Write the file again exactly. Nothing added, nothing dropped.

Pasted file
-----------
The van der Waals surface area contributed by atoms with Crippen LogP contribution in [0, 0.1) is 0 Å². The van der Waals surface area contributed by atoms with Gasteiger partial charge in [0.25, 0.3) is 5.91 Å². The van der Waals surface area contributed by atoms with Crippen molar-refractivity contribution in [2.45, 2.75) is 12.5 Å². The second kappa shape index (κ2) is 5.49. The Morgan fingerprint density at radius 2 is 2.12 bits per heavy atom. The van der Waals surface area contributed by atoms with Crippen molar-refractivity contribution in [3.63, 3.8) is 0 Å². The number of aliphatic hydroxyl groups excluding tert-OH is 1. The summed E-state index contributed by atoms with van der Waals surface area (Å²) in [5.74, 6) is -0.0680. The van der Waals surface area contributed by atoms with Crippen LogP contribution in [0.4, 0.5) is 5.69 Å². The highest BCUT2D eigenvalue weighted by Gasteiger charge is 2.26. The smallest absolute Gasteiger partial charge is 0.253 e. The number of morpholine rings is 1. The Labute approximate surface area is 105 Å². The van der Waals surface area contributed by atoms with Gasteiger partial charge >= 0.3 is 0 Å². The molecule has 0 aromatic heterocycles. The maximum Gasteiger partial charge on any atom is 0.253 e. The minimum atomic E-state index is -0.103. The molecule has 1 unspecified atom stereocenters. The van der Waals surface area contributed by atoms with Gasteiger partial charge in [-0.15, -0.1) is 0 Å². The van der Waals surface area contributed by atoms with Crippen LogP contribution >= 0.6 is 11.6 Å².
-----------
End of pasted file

The van der Waals surface area contributed by atoms with Crippen LogP contribution in [0, 0.1) is 0 Å². The van der Waals surface area contributed by atoms with Gasteiger partial charge in [0.25, 0.3) is 5.91 Å². The van der Waals surface area contributed by atoms with Crippen molar-refractivity contribution in [2.45, 2.75) is 12.5 Å². The second kappa shape index (κ2) is 5.49. The Morgan fingerprint density at radius 2 is 2.12 bits per heavy atom. The van der Waals surface area contributed by atoms with Crippen molar-refractivity contribution in [3.63, 3.8) is 0 Å². The number of aliphatic hydroxyl groups excluding tert-OH is 1. The summed E-state index contributed by atoms with van der Waals surface area (Å²) in [5.74, 6) is -0.0680. The van der Waals surface area contributed by atoms with Crippen LogP contribution in [0.4, 0.5) is 5.69 Å². The highest BCUT2D eigenvalue weighted by Gasteiger charge is 2.26. The smallest absolute Gasteiger partial charge is 0.253 e. The number of morpholine rings is 1. The Labute approximate surface area is 105 Å². The van der Waals surface area contributed by atoms with Gasteiger partial charge >= 0.3 is 0 Å². The molecule has 0 aromatic heterocycles. The maximum Gasteiger partial charge on any atom is 0.253 e. The minimum atomic E-state index is -0.103. The molecule has 1 unspecified atom stereocenters. The van der Waals surface area contributed by atoms with Gasteiger partial charge in [-0.15, -0.1) is 0 Å². The van der Waals surface area contributed by atoms with Crippen LogP contribution >= 0.6 is 11.6 Å².